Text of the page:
The Sacraments and Solidarity

Friday, May. 22, 2020
The Sacraments and Solidarity + Enlarge

I received Communion on Sunday.
Since my First Communion decades ago, receiving the sacrament has been so routine as to be unremarkable. Then, eight weeks ago, the COVID-19 pandemic struck Utah. Social distancing regulations were put in place. Churches closed their doors to public worship and, along with that, reception of the Eucharist. Bishop Oscar A. Solis issued a dispensation from the obligation to attend Mass on Sunday.
During each subsequent week I watched Mass on the internet and made a spiritual communion. The prayer resonates with me, putting into words a concept I had felt but never been able to articulate: “… Since I cannot at this moment receive you sacramentally, come at least spiritually into my heart. I embrace you as if you were already there …”    
In the days preceding my most recent reception of Communion, I had the chance to visit, on separate occasions, with two friends in person. We were careful to take precautions like proper social distancing. All of us were looking forward to returning to Mass, and we discussed what it’s been like to not have access to Communion. 
One friend mentioned that, despite the social distancing restrictions brought on by the pandemic, we’re fortunate. Our deprivation is temporary. 
“It’s not like the people in the Amazon,” she said.
Indeed, here in Utah Catholics live at most a couple of hours from the nearest priest. In remote areas of the Amazon, on the other hand, some communities can be reached only by a small plane or by canoe. Some are visited by a priest only once a year, as was reported during last October’s Synod of Bishops for the Amazon.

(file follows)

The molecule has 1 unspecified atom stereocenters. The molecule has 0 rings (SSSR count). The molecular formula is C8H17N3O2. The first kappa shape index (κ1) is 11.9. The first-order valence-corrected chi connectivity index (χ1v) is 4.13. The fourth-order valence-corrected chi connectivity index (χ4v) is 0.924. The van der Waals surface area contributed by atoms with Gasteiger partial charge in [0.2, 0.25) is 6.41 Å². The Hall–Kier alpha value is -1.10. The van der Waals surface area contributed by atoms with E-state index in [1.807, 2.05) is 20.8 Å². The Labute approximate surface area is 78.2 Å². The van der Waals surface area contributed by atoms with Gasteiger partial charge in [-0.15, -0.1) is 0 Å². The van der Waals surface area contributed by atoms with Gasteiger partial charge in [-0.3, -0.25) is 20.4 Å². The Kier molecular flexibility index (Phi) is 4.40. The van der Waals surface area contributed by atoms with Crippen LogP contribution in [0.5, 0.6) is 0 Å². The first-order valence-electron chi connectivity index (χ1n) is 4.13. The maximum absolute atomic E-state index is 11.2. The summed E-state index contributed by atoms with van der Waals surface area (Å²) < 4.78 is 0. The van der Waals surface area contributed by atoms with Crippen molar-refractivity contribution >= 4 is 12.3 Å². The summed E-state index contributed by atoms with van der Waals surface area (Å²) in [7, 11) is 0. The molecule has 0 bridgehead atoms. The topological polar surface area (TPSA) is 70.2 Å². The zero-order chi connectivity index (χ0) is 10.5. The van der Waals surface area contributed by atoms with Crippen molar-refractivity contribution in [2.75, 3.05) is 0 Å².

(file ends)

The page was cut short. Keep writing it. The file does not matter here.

Another comparison: We have about 50 priests to minister to the 300,000 Catholics in the Diocese of Salt Lake City, while one diocese in Brazil has only 25 priests to serve their Catholic population of 825,000, according to Catholic News Service. 
We also are fortunate that, unlike many of our brothers and sisters in the Amazon, we have had continued access to the Sacrament of Reconciliation. We also can watch Mass anytime on the internet, and view it broadcast from some of the most beautiful churches in the world: St. Peter’s Basilica, with the pope as the presider, complete with an English translation; from the Basilica of the National of the Immaculate Conception in Washington, D.C.; from the Cathedral of the Madeleine in Salt Lake City.
A few days after that first conversation, I talked with another friend. A lifelong Catholic, she has been involved with RCIA at various levels and has, in her words, “lectured the catechumen/elect on that burning hunger for Jesus. But, until coronavirus, I’ve never really understood it, lived it or have truly been in solidarity with them or walked side by side on this part of their journey.”
Ah, yes, solidarity – that principle of Catholic social teaching that would have us recognize others as our brethren, and to work for their good. I now am able once again to receive Communion daily, but my brothers and sisters in the Amazon are not. I am free to gather with friends, but there are innocent children at the border who have been separated from their parents and locked away in facilities. I can, and did, have lunch at a restaurant this weekend, but there are those even in my community who are going hungry. What can I do to help feed the hungry, welcome the stranger, to loose the chains of injustice, break the yoke of oppression, do away with the pointing finger and malicious talk? 
In his March 27 extraordinary “urbi et orbi” blessing, Pope Francis said the worldwide coronavirus pandemic is “a time to choose what matters and what passes away, a time to separate what is necessary from what is not. It is a time to get our lives back on track with regard to you, Lord, and to others.”
The pope’s words, as usual, echo in my soul. In the coming weeks, as life resumes what had been its normal course, I will need to examine each aspect to see if I am living my baptismal call to serve God and live in solidarity with others so that I may be found worthy of Christ.
Marie Mischel is editor of the Intermountain Catholic. Reach her at

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